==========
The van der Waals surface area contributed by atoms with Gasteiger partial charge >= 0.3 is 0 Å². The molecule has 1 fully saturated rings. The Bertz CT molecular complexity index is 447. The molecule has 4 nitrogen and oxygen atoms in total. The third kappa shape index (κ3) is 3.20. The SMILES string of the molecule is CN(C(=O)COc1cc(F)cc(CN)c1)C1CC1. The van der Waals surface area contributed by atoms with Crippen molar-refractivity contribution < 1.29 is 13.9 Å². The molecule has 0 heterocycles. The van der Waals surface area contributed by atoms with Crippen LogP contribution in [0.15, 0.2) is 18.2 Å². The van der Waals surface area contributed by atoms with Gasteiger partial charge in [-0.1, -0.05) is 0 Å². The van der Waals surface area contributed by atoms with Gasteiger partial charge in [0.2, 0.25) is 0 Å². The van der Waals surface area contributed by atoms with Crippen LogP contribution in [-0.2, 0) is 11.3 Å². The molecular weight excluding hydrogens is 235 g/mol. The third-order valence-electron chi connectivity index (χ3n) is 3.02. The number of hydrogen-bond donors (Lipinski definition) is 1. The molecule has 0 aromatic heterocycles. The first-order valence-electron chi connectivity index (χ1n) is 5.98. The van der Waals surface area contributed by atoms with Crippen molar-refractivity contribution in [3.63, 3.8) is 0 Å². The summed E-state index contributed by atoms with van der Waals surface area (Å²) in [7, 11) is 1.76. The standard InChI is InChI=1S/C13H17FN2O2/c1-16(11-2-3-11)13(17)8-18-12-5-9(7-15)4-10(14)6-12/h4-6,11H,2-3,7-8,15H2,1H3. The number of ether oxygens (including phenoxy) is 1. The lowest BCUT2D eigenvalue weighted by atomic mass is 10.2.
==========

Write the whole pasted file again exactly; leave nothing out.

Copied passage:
The van der Waals surface area contributed by atoms with Gasteiger partial charge >= 0.3 is 0 Å². The molecule has 1 fully saturated rings. The Bertz CT molecular complexity index is 447. The molecule has 4 nitrogen and oxygen atoms in total. The third kappa shape index (κ3) is 3.20. The SMILES string of the molecule is CN(C(=O)COc1cc(F)cc(CN)c1)C1CC1. The van der Waals surface area contributed by atoms with Crippen molar-refractivity contribution < 1.29 is 13.9 Å². The molecule has 0 heterocycles. The van der Waals surface area contributed by atoms with Crippen LogP contribution in [0.15, 0.2) is 18.2 Å². The van der Waals surface area contributed by atoms with Gasteiger partial charge in [-0.1, -0.05) is 0 Å². The van der Waals surface area contributed by atoms with Gasteiger partial charge in [0.2, 0.25) is 0 Å². The van der Waals surface area contributed by atoms with Crippen LogP contribution in [-0.2, 0) is 11.3 Å². The molecular weight excluding hydrogens is 235 g/mol. The third-order valence-electron chi connectivity index (χ3n) is 3.02. The number of hydrogen-bond donors (Lipinski definition) is 1. The molecule has 0 aromatic heterocycles. The first-order valence-electron chi connectivity index (χ1n) is 5.98. The van der Waals surface area contributed by atoms with Crippen molar-refractivity contribution in [3.63, 3.8) is 0 Å². The summed E-state index contributed by atoms with van der Waals surface area (Å²) in [7, 11) is 1.76. The standard InChI is InChI=1S/C13H17FN2O2/c1-16(11-2-3-11)13(17)8-18-12-5-9(7-15)4-10(14)6-12/h4-6,11H,2-3,7-8,15H2,1H3. The number of ether oxygens (including phenoxy) is 1. The lowest BCUT2D eigenvalue weighted by atomic mass is 10.2.